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South Carolina’s Final Four run finally allowed us to see the real Frank Martin

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GLENDALE, Ariz. — Frank Martin is not the man you thought he was, and you know that now.

He’s a screamer from the Bobby Huggins coaching tree, better known for the intensity of his bone-chilling stares and facially-contorting sideline meltdowns than his ability as a basketball coach.

He’s as tough as they come.

On the court.

“The perception of Frank is totally the opposite of what he is as a person,” said Matt Figger, who has spent the last 10 years working for Martin and the last 22 years as a friend of his. That’s not uncommon for Martin. It’s not easy to get let in, but when you become a part of his life, you’re a part of his life forever. “He’s kind, he’s loving. He embraces love and people. His kids, his family, his players. That’s who he is. His players are family to him. He treats every one of these guys like they’re his sons.”

In South Carolina’s season-ending, 77-73 loss to Gonzaga in the first semifinal of Saturday’s Final Four action, we all got a glimpse of just how crazy he can be. After freshman point guard Rakym Felder took a terrible three in transition in the first half, Martin threw a haymaker at the air, spinning himself 360 degrees before nearly making it to the three-point line to light into Felder.

In the second half, Martin lit into his star guard, Sindarius Thornwell, who had spent the week battling a virus and the rest of the NCAA tournament playing completely out of his mind.

“How bad is Sindarius Thornwell?” Martin screamed at his bench, according to CBS Sports’ Matt Norlander, before turning to Thornwell himself and asking, not all that kindly, “How bad are you today?”

Interactions like that happen a half-dozen times a game when Martin is stalking the sidelines, but they work for him. Thornwell had five points on the night when that happened. He finished with 15 points, as South Carolina erased a 14-point second half lead with a 16-0 run, losing by four in a game they had a chance to tie on their final possession.

His guys respond to him because they know who he is and how much he cares for them off the floor.

(Photo by Tom Pennington/Getty Images)

“We learned so much from him every day. Every day he instills that character issue that you’re talking about in his players, on and off the court,” P.J. Dozier said. “He teaches so many life lessons that you can also reflect back on basketball and use it towards basketball and everyday life.”

“That’s the great thing about this guy, that he’ll help you grow as a basketball player and as a person at the same time, without you even really realizing it. So he’s been doing that all year for us. And we’re just thankful for it.”

That’s the man that we’ve gotten to see over the course of the last two weeks. There was a Sportscenter feature showcasing his mild-mannered home life consisting of helping his kids with their math homework and checking off his honey-do list. There was his powerful press conference thanking his mother after the Gamecocks qualified for the Final Four. There was the tender moment where Martin and his mom both cried amid embrace on the Madison Square Garden floor, minutes before he cut down the nets.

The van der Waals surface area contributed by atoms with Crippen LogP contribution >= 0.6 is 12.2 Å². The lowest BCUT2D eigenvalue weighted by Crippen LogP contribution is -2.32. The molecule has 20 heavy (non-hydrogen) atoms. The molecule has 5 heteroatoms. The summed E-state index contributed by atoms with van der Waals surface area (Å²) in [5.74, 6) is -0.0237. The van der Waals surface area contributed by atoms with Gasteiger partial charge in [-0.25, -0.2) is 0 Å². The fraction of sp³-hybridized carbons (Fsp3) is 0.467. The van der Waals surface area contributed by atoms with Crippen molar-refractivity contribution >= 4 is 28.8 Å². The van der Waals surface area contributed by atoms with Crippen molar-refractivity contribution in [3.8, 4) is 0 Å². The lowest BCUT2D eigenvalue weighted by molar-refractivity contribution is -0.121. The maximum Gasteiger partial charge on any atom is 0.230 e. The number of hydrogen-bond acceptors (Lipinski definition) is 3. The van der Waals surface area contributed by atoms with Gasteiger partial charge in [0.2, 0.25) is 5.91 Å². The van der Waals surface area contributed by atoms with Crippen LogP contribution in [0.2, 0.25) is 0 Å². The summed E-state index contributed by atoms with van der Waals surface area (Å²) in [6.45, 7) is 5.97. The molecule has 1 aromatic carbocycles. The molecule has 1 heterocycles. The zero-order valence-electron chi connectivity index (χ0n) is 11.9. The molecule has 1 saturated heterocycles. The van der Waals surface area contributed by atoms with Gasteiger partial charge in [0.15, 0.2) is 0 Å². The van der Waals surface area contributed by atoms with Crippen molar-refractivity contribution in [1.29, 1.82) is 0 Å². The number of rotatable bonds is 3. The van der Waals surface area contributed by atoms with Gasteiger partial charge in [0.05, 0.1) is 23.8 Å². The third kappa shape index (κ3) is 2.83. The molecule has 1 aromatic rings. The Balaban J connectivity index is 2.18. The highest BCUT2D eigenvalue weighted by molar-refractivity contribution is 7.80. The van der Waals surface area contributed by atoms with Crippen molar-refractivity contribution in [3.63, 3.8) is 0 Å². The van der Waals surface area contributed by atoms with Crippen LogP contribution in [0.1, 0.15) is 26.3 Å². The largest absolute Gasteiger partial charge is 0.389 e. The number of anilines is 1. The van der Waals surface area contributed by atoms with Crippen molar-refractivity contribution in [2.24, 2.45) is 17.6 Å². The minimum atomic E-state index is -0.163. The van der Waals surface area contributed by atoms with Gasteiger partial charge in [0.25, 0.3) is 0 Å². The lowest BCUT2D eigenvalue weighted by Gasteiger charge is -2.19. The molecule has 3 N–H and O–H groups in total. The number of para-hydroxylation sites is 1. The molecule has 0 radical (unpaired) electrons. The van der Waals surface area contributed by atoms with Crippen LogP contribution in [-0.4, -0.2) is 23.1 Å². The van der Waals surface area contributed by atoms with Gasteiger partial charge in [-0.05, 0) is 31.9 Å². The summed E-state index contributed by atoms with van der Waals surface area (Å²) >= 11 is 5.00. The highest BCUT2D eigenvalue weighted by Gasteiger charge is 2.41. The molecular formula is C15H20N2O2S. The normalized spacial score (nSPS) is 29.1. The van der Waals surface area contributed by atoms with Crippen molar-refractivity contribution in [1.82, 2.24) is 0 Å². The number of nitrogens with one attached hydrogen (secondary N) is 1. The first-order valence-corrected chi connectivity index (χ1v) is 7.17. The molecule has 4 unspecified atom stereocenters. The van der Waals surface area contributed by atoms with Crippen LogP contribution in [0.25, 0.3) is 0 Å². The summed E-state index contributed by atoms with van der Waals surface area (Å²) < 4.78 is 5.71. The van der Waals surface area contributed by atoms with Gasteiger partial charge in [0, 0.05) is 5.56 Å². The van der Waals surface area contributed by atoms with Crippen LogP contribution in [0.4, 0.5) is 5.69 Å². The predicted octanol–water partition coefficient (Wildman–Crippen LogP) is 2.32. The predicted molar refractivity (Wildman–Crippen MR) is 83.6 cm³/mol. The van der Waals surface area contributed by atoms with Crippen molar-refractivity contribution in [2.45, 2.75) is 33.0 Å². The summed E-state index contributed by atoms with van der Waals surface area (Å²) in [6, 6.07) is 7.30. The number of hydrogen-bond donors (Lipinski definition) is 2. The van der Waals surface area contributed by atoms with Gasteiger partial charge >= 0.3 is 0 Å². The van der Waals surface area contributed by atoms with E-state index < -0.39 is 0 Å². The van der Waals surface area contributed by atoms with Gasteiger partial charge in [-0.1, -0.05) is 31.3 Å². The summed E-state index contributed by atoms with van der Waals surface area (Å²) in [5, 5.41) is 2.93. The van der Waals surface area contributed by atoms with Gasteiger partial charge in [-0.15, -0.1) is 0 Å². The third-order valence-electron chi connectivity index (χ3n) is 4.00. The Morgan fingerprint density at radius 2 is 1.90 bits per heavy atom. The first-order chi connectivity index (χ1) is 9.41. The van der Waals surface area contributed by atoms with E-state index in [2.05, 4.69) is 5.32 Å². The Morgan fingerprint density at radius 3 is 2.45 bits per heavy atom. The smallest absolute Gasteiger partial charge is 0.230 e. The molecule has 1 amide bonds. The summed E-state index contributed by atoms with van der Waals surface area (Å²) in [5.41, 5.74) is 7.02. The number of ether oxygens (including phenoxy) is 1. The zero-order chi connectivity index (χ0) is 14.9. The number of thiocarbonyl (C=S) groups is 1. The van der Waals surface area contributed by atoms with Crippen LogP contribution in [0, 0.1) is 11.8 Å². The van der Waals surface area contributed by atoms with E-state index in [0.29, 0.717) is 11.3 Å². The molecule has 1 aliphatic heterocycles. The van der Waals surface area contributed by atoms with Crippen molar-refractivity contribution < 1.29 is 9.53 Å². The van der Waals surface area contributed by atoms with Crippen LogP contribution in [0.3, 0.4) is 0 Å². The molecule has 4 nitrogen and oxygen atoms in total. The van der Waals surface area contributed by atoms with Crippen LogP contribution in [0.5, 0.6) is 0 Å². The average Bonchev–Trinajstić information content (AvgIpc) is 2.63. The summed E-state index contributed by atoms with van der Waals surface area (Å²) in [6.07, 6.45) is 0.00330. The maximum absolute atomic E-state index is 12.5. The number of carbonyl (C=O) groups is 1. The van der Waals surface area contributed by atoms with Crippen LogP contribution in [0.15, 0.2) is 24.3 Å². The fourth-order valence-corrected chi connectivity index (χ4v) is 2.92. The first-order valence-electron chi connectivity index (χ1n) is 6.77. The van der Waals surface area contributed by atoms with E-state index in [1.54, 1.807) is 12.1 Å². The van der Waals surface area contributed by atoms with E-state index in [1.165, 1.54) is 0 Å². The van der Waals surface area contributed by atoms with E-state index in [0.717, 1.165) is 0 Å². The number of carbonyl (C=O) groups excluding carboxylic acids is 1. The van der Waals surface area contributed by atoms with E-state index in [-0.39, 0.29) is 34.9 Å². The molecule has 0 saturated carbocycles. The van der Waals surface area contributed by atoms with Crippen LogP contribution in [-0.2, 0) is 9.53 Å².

And then there was Martin, his dream season, a Final Four run he may never be able to replicate, finally having come to an end, on the dais in tears as he said goodbye to his senior class.

“There’s something powerful when you impact others. And what these kids have done is pretty special,” Martin said. “When you get people to travel across the country by the masses because they believe in what you do, it’s powerful stuff. And they’ve impacted our community in an unbelievable way, which is worth so much more than the score of a game.”

“It’s what it’s all about. These kids are great role models. There’s a lot of young kids that want to be the next Sindarius Thornwell, Justin McKie, and I don’t get to coach them anymore, but they’re part of my life forever.”

That’s the Frank Martin that the country got to know during this run. That’s the Frank Martin that went viral over and over again. That’s the man that every one of his friends, people that would give him the shirt off their back because they know he would do the same for them, have known is the real Frank Martin.

Regardless of what he looks like on the sideline.

Brandon McCoy shocks many by picking UNLV

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One of the top remaining unsigned prospects in the Class of 2017 spurned high-major programs, instead opting to commit to UNLV on Tuesday night.

Brandon McCoy, a consensus five-star big man, committed to the Runnin’ Rebels, according to his Twitter page.

McCoy, ranked No. 11 in the senior class by Rivals, had taken official visits to Arizona, Michigan State, and Oregon. He had also taken an official visit to UNLV; the second of four official visits. He becomes the third commit for Marvin Menzies in this current class, joining guard Jay Green and forward Tervell Beck.

UNLV was 11-21 in Menzies’ first season.

Five-star Brandon McCoy commits to UNLV

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After the season that UNLV, the Runnin’ Rebels desperately needed some good news, and this certainly qualifies: On Tuesday night, five-star center Brandon McCoy announced that he had committed to head coach Marvin Menzies.

McCoy is a five-star prospect and a top 15 recruit that hails from San Diego. He picked the Rebels over Arizona, Oregon and Michigan State, among others.

UNLV went 11-21 a season ago as Menzies took over a program that was a shambles after the majority of the roster transferred out following Dave Rices dismissal.

2017 NBA Draft official early entry list

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On Tuesday, the NBA announced the early entries for the 2017 NBA Draft. More than 130 student-athletes have filed early-entry paperwork to enter the upcoming draft. That doesn’t include the dozens of international prospects who will also be eligible for the upcoming draft.